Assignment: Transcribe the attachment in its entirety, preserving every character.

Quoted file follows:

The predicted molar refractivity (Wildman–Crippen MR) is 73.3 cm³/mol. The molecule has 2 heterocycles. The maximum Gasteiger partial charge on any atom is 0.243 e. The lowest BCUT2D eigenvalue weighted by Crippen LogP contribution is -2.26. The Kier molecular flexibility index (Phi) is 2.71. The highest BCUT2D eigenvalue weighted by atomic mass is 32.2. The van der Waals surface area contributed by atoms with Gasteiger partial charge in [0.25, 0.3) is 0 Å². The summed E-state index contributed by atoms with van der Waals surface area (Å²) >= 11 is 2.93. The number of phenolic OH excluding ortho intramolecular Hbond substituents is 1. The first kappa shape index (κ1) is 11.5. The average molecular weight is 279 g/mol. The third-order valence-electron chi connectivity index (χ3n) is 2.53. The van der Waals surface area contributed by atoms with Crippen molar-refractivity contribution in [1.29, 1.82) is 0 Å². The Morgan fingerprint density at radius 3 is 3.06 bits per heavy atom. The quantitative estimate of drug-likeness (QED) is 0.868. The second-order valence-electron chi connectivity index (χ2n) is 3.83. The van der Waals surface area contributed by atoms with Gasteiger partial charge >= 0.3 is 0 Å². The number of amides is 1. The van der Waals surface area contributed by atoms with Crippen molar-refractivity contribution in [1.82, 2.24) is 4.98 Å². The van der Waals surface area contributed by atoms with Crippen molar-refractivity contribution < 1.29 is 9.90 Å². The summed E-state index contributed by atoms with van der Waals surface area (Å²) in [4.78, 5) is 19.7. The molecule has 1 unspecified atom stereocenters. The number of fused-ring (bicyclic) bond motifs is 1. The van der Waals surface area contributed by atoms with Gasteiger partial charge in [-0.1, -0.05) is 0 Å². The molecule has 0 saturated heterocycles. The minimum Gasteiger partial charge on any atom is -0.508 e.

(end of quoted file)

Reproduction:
The predicted molar refractivity (Wildman–Crippen MR) is 73.3 cm³/mol. The molecule has 2 heterocycles. The maximum Gasteiger partial charge on any atom is 0.243 e. The lowest BCUT2D eigenvalue weighted by Crippen LogP contribution is -2.26. The Kier molecular flexibility index (Phi) is 2.71. The highest BCUT2D eigenvalue weighted by atomic mass is 32.2. The van der Waals surface area contributed by atoms with Gasteiger partial charge in [0.25, 0.3) is 0 Å². The summed E-state index contributed by atoms with van der Waals surface area (Å²) >= 11 is 2.93. The number of phenolic OH excluding ortho intramolecular Hbond substituents is 1. The first kappa shape index (κ1) is 11.5. The average molecular weight is 279 g/mol. The third-order valence-electron chi connectivity index (χ3n) is 2.53. The van der Waals surface area contributed by atoms with Crippen molar-refractivity contribution in [1.29, 1.82) is 0 Å². The Morgan fingerprint density at radius 3 is 3.06 bits per heavy atom. The quantitative estimate of drug-likeness (QED) is 0.868. The second-order valence-electron chi connectivity index (χ2n) is 3.83. The van der Waals surface area contributed by atoms with Gasteiger partial charge >= 0.3 is 0 Å². The number of amides is 1. The van der Waals surface area contributed by atoms with Crippen molar-refractivity contribution in [1.82, 2.24) is 4.98 Å². The van der Waals surface area contributed by atoms with Crippen molar-refractivity contribution < 1.29 is 9.90 Å². The summed E-state index contributed by atoms with van der Waals surface area (Å²) in [4.78, 5) is 19.7. The molecule has 1 unspecified atom stereocenters. The number of fused-ring (bicyclic) bond motifs is 1. The van der Waals surface area contributed by atoms with Gasteiger partial charge in [-0.1, -0.05) is 0 Å². The molecule has 0 saturated heterocycles. The minimum Gasteiger partial charge on any atom is -0.508 e.